Fakers Need Not Apply

By Brian HewittMay 8, 2007, 4:00 pm
There is, Adam Scott was saying Tuesday afternoon in the pressroom, going to be no faking your way up to the top of this leaderboard.
 
Hmmmm.
 
Never heard it quite put like that.
 
I mean this is THE PLAYERS Championship which The TOUR would prefer that we call just THE PLAYERS. It starts Thursday. And it is traditionally the deepest and strongest field in golf. It is played on a Stadium Course at TPC Sawgrass that has been renovated and re-engineered with a new, sophisticated drainage system that makes it virtually waterproof.
 
But no faking your way to the top sounded more like a line that might have been edited out of How To Succeed In Business Without Really Trying.
 
So, one writer asked Scott, What tournaments CAN you fake your way to the top?
 
Anytime its soft you can play bad and score pretty good, said Scott, who won here in 2004 at the delicate age of 23. The ball wont run out of the fairway. If its screaming down the right side or something it just plugs in the fairway and then you can plug it on the green. The ball never runs into trouble.
 
Like last Saturday at Quail Hollow, one of the toughest golf courses on TOUR. Rain softened conditions there for the third round of the Wachovia Championship and the players ripped it to shreds. Three contenders holed out for eagle on par 4s. One of them was Rory Sabbatini, the 54-hole leader. He also tied the competitive course record of 64.
 
Just look at what happened there, said Colin Byrne, Retief Goosens caddie, speaking of Saturday at Wachovia.
 
Byrne was standing on the putting green at PLAYERS Tuesday talking about firmness of greens. It (firmness) is really the only way they can combat the players from going low.
 
How firm, he was asked, are the greens right now at THE PLAYERS? Try and stick a tee in them, he said, and it might break off.
 
Earlier in the day course superintendent Fred Klauk had gone on PGA TOUR radio and reported the greens were already running 11.5 on the Stimpmeter. And, he said, thats where he intends to keep them.
 
Byrne said it isnt so much the speed of the putts that makes scoring difficult. Its the firmness of the surfaces that gives the players fits trying to stop their golf balls on those greens.
 
Throw into the equation the new Bermudagrass rough that has replaced rye. The former is only two and a half inches compared to rye that used to be four inches for this event. But theres really no comparison at all.
 
Bermudagrass just needs about two inches and you lose all control, said Tiger Woods.
 
It produces flyer lies which are hard to judge and difficult for players to control the distance of their approaches. You just lose all control of the golf ball out of Bermuda rough, Scott said, echoing Woods.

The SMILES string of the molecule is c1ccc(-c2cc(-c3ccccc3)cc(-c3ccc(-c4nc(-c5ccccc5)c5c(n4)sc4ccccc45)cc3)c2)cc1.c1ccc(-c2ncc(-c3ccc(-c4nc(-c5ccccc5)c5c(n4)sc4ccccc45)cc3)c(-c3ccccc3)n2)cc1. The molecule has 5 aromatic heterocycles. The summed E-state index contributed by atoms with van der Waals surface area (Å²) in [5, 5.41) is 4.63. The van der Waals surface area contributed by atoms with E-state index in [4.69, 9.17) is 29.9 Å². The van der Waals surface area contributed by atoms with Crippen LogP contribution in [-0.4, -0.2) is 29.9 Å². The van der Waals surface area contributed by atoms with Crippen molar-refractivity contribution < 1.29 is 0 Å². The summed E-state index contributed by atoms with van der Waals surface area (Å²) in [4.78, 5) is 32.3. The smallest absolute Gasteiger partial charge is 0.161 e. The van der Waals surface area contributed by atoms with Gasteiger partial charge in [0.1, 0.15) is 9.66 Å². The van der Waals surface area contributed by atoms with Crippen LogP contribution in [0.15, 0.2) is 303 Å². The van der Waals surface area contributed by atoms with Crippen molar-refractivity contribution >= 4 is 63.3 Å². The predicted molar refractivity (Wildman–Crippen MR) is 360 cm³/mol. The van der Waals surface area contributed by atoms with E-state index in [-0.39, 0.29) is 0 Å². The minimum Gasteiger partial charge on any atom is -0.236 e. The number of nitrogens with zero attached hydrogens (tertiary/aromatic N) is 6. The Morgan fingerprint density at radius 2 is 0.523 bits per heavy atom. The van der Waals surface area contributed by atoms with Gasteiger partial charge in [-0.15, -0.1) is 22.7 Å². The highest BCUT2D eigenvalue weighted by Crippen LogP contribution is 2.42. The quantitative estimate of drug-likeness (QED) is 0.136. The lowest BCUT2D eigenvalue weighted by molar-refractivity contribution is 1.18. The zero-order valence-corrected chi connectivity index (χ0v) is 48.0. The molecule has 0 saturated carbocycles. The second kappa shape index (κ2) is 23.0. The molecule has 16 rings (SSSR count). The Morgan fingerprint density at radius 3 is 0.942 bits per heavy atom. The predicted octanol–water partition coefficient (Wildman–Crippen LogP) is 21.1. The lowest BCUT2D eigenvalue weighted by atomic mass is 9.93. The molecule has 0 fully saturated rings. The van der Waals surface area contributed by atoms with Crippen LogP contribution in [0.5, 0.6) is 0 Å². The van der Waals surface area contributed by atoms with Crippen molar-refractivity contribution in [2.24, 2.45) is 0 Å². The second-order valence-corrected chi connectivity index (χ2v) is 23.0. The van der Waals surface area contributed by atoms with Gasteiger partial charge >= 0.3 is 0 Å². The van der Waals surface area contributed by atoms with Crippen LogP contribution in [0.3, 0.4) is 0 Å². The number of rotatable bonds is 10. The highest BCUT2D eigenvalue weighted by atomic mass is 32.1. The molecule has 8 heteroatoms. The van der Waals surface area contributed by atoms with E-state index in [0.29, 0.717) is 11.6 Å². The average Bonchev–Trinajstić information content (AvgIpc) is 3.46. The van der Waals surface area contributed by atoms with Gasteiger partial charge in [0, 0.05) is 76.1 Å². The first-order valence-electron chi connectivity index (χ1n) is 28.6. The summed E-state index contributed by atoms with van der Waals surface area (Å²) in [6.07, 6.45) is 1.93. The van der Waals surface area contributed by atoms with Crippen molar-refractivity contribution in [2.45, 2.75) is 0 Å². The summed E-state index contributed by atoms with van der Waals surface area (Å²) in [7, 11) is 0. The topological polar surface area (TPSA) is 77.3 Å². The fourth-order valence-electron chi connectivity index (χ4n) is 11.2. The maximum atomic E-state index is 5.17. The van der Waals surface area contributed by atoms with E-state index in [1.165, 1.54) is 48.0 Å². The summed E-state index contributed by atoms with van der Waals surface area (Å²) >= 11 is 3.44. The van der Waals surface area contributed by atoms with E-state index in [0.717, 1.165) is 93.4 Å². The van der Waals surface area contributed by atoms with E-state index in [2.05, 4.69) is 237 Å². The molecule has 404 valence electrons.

So, the theory goes, the more demanding the test, the more unlikely a lesser player can fake his way to the title after 72 holes.
 
Phil Mickelson played a practice round Tuesday and hit six 8-irons on the infamous 137-yard island green at No. 17. Only one of those six stopped on the putting surface.
 
The same club was coming up short and going long, Mickelson said. When it comes to golf Mickelson is no fake. He is a future Hall of Famer and has finished third in each of his last two starts.
 
Woods said it wasnt so much the 17th hole that he didnt like as much as it was its position on the course. Maybe the eighth hole would be a better place for an island green, he opined.
 
Right now the eighth hole is listed at 237 yards. It plays longer from the back tees. Scott, one of the longest hitters in golf, needed a 3-iron to get to the front edge, into the wind, Monday. If the pin is back, he said, were reaching for lumber.
 
Finally, the wind was blowing a gale at Sawgrass Monday and Tuesday. If that keeps up, the fakers (and most of them know who they are) might as well pack up right now and go home. The genuine contenders, meanwhile, will be holding on for dear life.
 

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    Rahm, with blinders on, within reach of No. 1 at Torrey

    By Rex HoggardJanuary 23, 2018, 10:10 pm

    SAN DIEGO – The drive over to Torrey Pines from Palm Springs, Calif., takes about two and a half hours, which was plenty of time for Jon Rahm’s new and ever-evolving reality to sink in.

    The Spaniard arrived in Southern California for a week full of firsts. The Farmers Insurance Open will mark the first time he’s defended a title on the PGA Tour following his dramatic breakthrough victory last year, and it will also be his first tournament as the game’s second-best player, at least according to the Official World Golf Ranking.